Will Ethereum die in 2020

Earthquake in Switzerland in 2020

(Zurich) (PPS) 2020 was both an eventful and a calm year for the seismic network in Switzerland. Last year, the Swiss Seismological Service at ETH Zurich recorded 1,400 earthquakes in Switzerland and other countries near the border. That is a little more than would have been expected in the long-term average. Sensory reports from the population were received for 106 of these earthquakes, and more than 100 people reported their observations for seven of them. The background noise also recorded by the seismic network was exceptionally quiet last year. The recorded data show that this has decreased sharply in many places, especially during the lockdown.

The largest earthquake and most of the felt earthquakes occurred in connection with an earthquake sequence near Elm (GL), which was particularly active in both spring and autumn. On May 26, 2020, the first strong earthquake with magnitude 3.1 shook the Glarus region. Dozens of minor aftershocks followed. On October 25, the largest earthquake of the year occurred in the same fracture system with a magnitude of 4.3, which was felt as far as Ticino and Lake Constance. No damage worth mentioning was recorded. This was followed by more than 250 aftershocks, some of which were also perceptible over a wide area, with magnitudes of up to 3.9. In total, more than 350 earthquakes occurred as part of this sequence. It contributes significantly to the fact that an above-average number of earthquakes occurred in 2020.

While the Elm sequence mainly affected German-speaking Switzerland, on June 23, an earthquake with a magnitude of 3.8 near Vallorcine (F) caused a lot of sensations from western Switzerland. The population of Ticino felt a quake above all near Milano (I) with a magnitude of 3.9 and one near Bellinzona (TI) with a magnitude of 2.9. Another stronger earthquake with a magnitude of 3.5 occurred on November 9th south of Arolla (VS) in the Swiss-Italian border area. The earthquake in Croatia with a magnitude of 6.3, which caused severe damage in the epicentral region, shows that larger earthquakes can be felt by people over long distances. In Switzerland, about 600 kilometers from the epicenter, over thirty people noticed and reported the tremors. Most of them were on the top floors of taller buildings at the time of the quake. From such a distant earthquake, it is mainly the long-period waves that hit Switzerland that can cause high buildings in particular to sway.

When the more than 200 seismic stations in Switzerland are not recording the waves of an earthquake, they measure what is known as background noise. In addition to natural vibrations, triggered by storms or the movements of the sea, this noise is primarily influenced by human activities such as traffic. Seismometers can only detect general movement patterns and not how individual people or vehicles move, for example. The lockdown in March and other measures to contain the coronavirus led to a marked decrease in this background noise. This rest period is the longest ever recorded. Otherwise, similar periods of rest can only be observed on the weekends or over the festive season.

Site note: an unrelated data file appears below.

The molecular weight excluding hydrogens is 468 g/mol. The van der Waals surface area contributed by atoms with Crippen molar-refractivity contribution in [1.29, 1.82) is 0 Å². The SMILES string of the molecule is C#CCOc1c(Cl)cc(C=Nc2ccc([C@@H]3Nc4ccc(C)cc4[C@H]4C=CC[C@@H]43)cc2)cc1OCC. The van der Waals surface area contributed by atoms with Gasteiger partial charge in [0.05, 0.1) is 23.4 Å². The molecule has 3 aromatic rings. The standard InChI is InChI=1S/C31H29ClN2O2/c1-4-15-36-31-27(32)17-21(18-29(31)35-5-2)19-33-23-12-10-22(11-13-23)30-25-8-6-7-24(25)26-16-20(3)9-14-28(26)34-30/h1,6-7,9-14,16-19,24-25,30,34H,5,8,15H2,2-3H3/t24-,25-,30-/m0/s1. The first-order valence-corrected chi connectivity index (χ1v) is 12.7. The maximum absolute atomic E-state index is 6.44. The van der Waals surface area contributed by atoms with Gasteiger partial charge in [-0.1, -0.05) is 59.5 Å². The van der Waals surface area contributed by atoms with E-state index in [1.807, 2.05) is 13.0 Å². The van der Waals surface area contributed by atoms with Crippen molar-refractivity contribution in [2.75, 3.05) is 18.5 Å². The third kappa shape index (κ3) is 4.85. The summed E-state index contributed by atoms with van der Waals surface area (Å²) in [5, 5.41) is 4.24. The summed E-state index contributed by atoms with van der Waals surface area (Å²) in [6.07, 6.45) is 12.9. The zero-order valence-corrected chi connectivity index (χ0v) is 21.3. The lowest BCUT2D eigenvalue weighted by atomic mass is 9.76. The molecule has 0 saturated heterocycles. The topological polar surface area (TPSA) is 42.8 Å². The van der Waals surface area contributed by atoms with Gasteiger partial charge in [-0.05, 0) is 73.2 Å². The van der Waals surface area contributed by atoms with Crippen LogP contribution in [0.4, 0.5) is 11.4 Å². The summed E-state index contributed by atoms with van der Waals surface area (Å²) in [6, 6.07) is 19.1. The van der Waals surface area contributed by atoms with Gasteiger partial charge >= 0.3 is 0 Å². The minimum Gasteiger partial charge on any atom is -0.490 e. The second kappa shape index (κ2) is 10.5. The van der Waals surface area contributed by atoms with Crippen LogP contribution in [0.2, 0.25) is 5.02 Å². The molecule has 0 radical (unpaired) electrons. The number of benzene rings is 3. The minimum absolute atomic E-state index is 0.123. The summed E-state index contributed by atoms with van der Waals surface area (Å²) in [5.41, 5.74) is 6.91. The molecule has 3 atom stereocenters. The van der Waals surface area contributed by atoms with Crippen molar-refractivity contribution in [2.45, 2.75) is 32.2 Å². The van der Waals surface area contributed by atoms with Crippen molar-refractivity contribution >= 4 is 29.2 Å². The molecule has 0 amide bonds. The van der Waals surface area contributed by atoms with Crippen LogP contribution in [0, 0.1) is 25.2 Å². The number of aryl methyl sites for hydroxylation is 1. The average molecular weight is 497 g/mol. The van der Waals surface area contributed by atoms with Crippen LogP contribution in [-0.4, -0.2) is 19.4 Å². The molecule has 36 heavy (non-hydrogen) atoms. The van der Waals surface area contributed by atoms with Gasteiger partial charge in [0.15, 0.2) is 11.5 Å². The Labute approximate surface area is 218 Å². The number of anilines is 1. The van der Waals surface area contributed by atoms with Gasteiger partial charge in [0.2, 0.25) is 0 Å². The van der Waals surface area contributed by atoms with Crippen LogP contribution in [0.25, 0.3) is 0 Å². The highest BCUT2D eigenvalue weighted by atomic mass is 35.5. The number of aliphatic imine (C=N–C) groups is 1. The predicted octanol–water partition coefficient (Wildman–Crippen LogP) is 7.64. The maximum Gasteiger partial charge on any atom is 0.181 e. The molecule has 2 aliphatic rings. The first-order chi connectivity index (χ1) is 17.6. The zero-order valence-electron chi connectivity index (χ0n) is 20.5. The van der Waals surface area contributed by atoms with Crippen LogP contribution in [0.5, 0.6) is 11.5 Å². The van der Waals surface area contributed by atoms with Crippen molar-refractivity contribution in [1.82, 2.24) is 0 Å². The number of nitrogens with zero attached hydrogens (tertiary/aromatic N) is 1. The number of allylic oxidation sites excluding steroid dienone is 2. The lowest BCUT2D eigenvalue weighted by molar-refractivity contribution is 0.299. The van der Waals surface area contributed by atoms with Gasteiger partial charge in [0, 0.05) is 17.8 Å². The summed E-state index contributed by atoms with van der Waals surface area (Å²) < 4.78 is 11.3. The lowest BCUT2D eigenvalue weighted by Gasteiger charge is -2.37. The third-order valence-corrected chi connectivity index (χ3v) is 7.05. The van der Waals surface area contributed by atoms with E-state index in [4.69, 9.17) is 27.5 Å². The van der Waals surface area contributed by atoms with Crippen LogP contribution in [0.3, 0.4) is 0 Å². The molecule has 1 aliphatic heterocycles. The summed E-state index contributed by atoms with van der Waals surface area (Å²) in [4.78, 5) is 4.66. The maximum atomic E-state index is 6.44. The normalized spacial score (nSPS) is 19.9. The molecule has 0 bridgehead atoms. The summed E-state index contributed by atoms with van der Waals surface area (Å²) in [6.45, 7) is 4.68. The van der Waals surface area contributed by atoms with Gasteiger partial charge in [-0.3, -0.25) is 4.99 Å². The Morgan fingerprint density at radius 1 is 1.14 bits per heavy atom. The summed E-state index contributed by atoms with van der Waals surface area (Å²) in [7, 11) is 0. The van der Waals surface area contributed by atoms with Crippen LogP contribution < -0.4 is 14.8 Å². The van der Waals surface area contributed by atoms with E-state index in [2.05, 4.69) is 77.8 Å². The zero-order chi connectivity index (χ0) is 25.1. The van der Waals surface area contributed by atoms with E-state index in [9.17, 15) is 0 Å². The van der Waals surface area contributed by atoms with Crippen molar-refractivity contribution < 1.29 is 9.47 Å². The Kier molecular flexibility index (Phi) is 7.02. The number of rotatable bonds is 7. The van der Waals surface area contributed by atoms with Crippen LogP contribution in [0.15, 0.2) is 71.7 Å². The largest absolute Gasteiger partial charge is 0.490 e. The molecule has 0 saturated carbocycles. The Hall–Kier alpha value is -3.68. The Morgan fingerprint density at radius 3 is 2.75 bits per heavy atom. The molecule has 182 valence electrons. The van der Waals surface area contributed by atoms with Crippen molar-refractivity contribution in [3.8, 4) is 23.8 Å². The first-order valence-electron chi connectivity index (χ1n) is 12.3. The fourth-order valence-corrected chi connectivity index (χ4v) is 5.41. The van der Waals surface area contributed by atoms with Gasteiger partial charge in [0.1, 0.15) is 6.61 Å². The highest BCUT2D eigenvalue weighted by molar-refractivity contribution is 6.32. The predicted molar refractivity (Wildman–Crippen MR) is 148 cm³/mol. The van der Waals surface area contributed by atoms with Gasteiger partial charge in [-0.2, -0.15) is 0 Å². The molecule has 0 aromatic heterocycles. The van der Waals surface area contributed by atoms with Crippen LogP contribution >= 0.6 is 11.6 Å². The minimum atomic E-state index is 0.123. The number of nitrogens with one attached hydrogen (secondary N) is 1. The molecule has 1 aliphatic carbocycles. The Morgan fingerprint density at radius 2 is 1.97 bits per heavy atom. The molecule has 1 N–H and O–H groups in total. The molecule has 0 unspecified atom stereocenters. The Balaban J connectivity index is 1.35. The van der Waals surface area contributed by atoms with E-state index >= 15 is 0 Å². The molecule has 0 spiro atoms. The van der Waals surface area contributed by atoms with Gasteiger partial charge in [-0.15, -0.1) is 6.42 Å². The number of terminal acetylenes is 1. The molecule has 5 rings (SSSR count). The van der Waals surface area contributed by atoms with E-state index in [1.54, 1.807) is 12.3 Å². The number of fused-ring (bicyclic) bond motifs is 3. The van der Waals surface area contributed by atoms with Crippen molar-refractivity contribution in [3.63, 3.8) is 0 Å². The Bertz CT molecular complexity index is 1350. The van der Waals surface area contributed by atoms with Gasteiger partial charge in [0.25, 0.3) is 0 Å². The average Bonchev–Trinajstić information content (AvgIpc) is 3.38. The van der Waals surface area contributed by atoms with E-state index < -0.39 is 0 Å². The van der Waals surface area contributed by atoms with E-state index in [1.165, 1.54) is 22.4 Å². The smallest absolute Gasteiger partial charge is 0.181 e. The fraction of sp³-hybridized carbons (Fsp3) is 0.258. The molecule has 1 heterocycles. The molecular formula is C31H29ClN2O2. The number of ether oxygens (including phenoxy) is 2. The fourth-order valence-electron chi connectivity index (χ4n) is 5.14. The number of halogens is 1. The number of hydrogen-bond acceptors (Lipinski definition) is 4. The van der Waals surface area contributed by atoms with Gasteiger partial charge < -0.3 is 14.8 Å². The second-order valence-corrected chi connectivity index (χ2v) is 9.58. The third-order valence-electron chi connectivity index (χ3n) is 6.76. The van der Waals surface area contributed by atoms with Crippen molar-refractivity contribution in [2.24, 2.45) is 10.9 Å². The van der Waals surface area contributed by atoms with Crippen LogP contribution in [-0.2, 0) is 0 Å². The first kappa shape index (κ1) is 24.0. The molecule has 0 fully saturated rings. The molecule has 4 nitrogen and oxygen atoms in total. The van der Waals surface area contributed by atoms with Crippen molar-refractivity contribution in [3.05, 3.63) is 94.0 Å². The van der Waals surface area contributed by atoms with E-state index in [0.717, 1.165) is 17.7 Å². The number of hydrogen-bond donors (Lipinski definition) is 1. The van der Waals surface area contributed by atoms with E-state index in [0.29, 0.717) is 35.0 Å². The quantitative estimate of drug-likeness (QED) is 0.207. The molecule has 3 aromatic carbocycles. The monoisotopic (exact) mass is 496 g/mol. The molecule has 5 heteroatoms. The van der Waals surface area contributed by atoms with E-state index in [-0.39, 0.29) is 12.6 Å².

If you look at the development (see figure in the appendix) of the daily background noise at four different locations, you can see a clear decrease in all of them as a result of the lockdown on March 16, 2020. With the end of the extraordinary situation in mid-June, the background noise increases again. The background noise recorded by the seismometers is unique at each station and depends, for example, on how far away certain noise sources are. If you take the example of the small ski jump in Bern or the barracks area in Zurich, you can also see the decline as a result of the lockdown, but it is less pronounced than at other locations. This is due to the fact that both locations are further away from busy roads compared to others. The smaller, recurring fluctuations that can be seen at all locations reflect the days of the week and weekends. So even during the lockdown, the background noise on the weekend was again lower than from Monday to Friday.

75 years ago today - the last major Swiss quake

It was already dark when a violent earthquake with a magnitude of 5.8 struck the Valais on January 25, 1946. Four people were killed, numerous were injured and 3,500 buildings, some seriously damaged. It took a while for the full extent to become clear. That had to do not only with the time of the quake, but also with the extent of the damage and the evaluation options of the seismic data at the time. The quake not only caused building damage, which in many cases only became apparent in daylight, it also triggered avalanches and rock falls. In addition, the data from the few seismographs in Switzerland first had to be read and evaluated by hand. It was just as time-consuming to collect reports of sensations and damage, which were more important due to the small number of instrumental records. It is the largest Swiss earthquake in the past 150 years and the last one so far to claim fatalities. Could such a quake happen again and what would be the consequences today?

Find out more: www.seismo.ethz.ch/home/#news